A consistent feature of Democrats’ messaging is that we should vote for them to preserve democracy. But from canceling primaries to ignoring voters’ opinions on Medicare for All and Palestine, they aren’t acting like they care about the will of the people.
President Joe Biden speaks during a campaign event at Montgomery County Community College on January 5, 2024 in Blue Bell, Pennsylvania. (Drew Angerer / Getty Images)
We’re only a few days away from the Iowa Caucus. There’s at least a little bit of drama on the Republican side, where Donald Trump has a commanding lead but some anti-Trump Republicans hold out hope that if Nikki Haley finishes second she might be able to create real problems for the former president in New Hampshire. There’s no drama whatsoever about the Democrats — a fact that feels stranger the more you think about it.
Joe Biden is an extraordinarily weak incumbent. He’s been struggling for a long time to keep his head above water in swing-state polls, even as his most likely opponent in the general election piles up a stunning number of indictments. And he’s facing several challengers from within his own party, the most recent being sitting congressman Dean Phillips.
The incumbency comes with massive advantages, and no sitting president has really had to fight for the nomination since George H. W. Bush was challenged by Pat Buchanan in 1992. Still, if you were waking up from a coma and I told you everything I just mentioned, you would think Biden ought to at least be worried about the primaries — especially if I told you that Biden’s policies have been wildly at odds with the preferences of Democratic voters on issues ranging from health care to Israel-Palestine.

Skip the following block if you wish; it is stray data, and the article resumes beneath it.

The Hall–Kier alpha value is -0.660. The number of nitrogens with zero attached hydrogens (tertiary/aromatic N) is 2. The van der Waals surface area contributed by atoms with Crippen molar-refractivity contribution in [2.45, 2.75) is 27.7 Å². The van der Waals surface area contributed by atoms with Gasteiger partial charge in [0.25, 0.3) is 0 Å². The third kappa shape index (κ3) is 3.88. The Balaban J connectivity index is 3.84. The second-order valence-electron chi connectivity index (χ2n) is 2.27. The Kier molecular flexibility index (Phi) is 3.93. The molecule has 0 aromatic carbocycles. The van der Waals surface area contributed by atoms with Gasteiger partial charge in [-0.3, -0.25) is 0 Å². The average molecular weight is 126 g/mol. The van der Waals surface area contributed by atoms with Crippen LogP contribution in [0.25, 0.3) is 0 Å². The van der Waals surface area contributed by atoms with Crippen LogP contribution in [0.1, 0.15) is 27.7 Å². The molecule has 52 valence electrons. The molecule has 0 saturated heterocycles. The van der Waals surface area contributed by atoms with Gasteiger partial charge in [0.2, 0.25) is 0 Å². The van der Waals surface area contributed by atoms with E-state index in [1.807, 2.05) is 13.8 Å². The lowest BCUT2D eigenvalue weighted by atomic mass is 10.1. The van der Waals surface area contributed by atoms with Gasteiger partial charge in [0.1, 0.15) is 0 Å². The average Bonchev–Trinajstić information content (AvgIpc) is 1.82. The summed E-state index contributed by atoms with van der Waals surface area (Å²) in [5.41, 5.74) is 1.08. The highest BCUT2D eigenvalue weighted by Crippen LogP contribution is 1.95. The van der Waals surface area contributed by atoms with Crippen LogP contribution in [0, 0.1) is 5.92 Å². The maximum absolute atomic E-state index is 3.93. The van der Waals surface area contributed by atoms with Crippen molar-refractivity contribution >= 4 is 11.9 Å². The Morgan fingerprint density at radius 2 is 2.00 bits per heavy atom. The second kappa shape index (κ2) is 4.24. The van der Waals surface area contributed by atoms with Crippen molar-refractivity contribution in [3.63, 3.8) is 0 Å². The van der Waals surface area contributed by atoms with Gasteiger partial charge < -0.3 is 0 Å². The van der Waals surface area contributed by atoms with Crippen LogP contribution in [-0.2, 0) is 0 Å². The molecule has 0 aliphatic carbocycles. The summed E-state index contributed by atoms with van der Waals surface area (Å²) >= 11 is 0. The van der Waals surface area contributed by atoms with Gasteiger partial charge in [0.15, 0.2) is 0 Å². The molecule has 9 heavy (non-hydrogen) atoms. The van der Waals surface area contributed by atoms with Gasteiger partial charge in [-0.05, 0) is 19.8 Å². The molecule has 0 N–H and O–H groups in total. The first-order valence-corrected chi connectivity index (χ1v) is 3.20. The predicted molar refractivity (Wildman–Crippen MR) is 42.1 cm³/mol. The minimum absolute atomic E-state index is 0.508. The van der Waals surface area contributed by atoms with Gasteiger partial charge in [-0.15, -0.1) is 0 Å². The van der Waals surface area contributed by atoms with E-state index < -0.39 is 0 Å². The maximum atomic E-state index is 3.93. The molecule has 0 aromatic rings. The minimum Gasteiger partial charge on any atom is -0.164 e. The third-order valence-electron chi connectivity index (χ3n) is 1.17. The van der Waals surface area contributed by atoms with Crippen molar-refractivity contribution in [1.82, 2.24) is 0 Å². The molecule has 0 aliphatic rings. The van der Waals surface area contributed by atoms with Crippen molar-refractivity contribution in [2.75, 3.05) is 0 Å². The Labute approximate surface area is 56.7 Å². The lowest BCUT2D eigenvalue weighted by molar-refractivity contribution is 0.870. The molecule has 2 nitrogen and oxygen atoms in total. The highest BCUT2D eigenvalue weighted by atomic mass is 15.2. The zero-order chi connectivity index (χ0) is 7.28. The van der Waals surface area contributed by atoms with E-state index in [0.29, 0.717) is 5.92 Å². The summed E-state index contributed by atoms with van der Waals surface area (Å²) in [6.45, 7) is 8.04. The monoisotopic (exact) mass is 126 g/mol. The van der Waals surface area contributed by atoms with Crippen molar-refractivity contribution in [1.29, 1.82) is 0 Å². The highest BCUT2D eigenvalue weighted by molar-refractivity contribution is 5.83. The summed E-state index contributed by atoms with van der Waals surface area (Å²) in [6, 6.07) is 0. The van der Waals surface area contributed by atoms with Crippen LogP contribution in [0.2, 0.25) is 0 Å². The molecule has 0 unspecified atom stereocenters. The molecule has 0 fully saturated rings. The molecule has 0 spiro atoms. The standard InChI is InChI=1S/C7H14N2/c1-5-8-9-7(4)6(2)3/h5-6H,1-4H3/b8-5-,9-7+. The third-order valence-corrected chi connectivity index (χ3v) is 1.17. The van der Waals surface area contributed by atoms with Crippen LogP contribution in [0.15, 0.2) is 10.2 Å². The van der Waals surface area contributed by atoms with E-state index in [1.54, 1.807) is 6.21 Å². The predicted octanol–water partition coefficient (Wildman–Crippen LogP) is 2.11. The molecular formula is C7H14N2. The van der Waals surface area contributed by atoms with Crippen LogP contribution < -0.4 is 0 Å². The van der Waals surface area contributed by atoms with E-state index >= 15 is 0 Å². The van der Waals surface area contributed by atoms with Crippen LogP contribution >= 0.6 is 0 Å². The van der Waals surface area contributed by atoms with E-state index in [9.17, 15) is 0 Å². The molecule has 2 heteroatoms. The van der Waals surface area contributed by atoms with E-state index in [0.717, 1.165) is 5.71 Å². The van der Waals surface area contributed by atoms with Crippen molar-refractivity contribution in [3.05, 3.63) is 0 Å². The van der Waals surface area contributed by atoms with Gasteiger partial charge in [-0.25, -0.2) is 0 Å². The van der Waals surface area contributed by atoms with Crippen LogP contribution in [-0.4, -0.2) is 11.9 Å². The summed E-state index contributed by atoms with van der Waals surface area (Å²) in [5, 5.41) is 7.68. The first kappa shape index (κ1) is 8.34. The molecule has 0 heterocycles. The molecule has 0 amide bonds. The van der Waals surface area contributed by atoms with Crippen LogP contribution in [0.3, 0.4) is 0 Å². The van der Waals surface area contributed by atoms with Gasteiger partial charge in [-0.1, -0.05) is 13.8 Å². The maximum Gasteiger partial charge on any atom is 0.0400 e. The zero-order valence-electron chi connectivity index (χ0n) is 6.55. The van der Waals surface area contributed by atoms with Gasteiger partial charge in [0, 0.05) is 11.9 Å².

The reality is starkly different. If this were a real Democratic Party primary race, Biden might have to shift to the left on some of those issues to fend off his challengers. We’ll never know, though, because the president and his backers have simply decided to use every tool at their disposal to freeze Democratic voters out of the process. All the while their primary message on Trump is that he’s a unique threat to democracy — a concept to which they show a vanishingly thin commitment. Right now they seem to be hoping their voters don’t notice the contradiction.
Do Democratic Voters Know What’s Good for Them?
Anyone who remembers the last presidential election cycle knows that health care policy is extraordinarily important to Democratic voters. There was a crowded field in 2020, and debate after debate was dominated by Bernie Sanders’s proposal to replace the private health insurance system with a single-payer Medicare for All system. It was the dominant domestic policy issue of the nomination race.
Democratic voters ended up settling on Biden as a pragmatic choice who was widely perceived as having a better chance of defeating Trump, but polls consistently showed that his voters were to his left on this issue. Outside of South Carolina — a state with an unusually conservative Democratic electorate — exit polls in all the states where Biden won the primaries before he clinched the nomination showed majority support among Democratic voters for Medicare for All.
Crucially, though, Biden was willing to meet his voters halfway. In the primaries, he heavily emphasized his support for a government-run “public option” to compete with the private health insurance industry. If he deigned to debate any of his rivals for the nomination this time around, he’d likely have to answer some uncomfortable questions about why even rhetoric about wanting a public option almost completely disappeared from his pronouncements as soon as the race was over. It’s not as if he made some big push for it and was foiled by recalcitrant senators like Joe Manchin, or he tried to include it in a bill that the Senate’s parliamentarian ruled it couldn’t be included in, or . . . anything. He just stopped talking about it. For the last four years.